Fair enough. Our gods always look like us. But for someone so insistent about context, it’s baffling that he overlooked the fact that this experiment of democracy is rooted in the idea of a level playing field. Sure, it’s mostly lip service, but still aspirational. Peterson claims that Marxists and post-Modernists (who, according to him, strive to attain the ideals of Marxism) oppress us, yet Peterson’s inability to consider empathy is the true driver of regression. He’s right that we white men don’t have to apologize for every sin of our ancestors. Yet to think those sins did not rig the game on the soil we occupy is absurd, semantics aside. True, factor analysis is important. Looking outside of your window might prove a little more relevant in this regard, however.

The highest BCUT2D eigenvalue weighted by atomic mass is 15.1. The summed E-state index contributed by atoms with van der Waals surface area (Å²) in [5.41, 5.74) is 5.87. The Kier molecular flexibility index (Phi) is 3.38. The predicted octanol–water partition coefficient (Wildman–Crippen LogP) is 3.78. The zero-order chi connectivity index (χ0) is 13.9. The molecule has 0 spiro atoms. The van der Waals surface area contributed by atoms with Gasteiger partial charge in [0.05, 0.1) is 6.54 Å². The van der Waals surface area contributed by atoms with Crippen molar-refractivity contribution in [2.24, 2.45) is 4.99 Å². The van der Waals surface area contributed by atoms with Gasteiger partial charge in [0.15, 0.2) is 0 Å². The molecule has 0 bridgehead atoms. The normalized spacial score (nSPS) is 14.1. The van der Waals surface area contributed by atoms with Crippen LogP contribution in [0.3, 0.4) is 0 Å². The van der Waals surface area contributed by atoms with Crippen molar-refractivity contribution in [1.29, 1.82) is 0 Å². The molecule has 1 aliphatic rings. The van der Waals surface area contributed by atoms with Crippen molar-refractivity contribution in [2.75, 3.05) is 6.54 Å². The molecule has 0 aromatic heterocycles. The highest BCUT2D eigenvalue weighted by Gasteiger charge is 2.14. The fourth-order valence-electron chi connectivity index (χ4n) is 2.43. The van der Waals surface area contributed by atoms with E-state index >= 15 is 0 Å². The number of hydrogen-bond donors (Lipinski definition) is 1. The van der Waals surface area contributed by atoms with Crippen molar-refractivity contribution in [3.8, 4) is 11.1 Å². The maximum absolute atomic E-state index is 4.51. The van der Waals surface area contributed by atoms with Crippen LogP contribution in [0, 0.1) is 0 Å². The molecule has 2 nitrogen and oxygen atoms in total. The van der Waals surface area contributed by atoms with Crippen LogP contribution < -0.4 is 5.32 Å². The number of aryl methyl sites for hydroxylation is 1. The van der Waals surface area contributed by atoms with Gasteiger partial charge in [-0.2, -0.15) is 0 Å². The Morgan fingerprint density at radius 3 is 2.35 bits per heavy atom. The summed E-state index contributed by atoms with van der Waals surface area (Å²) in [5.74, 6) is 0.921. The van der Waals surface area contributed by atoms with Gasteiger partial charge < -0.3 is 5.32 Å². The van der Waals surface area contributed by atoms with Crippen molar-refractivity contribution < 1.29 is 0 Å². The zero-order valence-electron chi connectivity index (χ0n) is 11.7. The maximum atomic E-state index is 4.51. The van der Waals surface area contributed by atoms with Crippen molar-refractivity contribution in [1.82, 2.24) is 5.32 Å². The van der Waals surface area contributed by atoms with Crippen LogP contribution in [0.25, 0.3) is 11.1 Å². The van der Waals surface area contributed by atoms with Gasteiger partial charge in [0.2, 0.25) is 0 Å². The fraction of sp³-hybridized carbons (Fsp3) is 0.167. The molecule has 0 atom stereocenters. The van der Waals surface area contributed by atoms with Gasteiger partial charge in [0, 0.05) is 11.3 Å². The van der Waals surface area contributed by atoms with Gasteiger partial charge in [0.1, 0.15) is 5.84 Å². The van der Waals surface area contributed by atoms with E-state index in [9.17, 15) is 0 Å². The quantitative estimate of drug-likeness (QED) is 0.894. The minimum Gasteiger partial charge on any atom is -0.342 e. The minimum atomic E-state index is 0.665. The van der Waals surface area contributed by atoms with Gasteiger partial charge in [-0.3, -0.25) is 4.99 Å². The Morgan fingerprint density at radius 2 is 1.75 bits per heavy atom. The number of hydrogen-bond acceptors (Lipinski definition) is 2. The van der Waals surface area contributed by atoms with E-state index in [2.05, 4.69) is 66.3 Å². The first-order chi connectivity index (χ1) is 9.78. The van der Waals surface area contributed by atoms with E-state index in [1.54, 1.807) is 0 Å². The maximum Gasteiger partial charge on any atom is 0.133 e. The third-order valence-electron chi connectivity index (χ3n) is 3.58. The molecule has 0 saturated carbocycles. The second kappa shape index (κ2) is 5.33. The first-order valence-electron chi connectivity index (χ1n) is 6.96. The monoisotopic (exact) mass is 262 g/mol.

The Left and identity politics
Peterson uses William Buckley and, more recently, Ben Shapiro as examples of conservative thinkers who have defined clear political boundaries: racial superiority is not an option. The fringe Right does not represent conservative values (though that line is rather blurred in America right now). The problem, Peterson continues, is that the Left doesn’t know its boundaries. There is no box stating, “you’ve gone too far.”
Peterson is correct: liberalism is destroying itself. One fitting example is the “Abolish ICE” movement now being towed by 2020 presidential hopefuls. What’s happening on the US-Mexican border is frightening and tragic, at least to those of us who care about human rights. But the agency is responsible for much more than these incidents. The knee-jerk reaction of destroying an agency due to one horrific incident is foolish.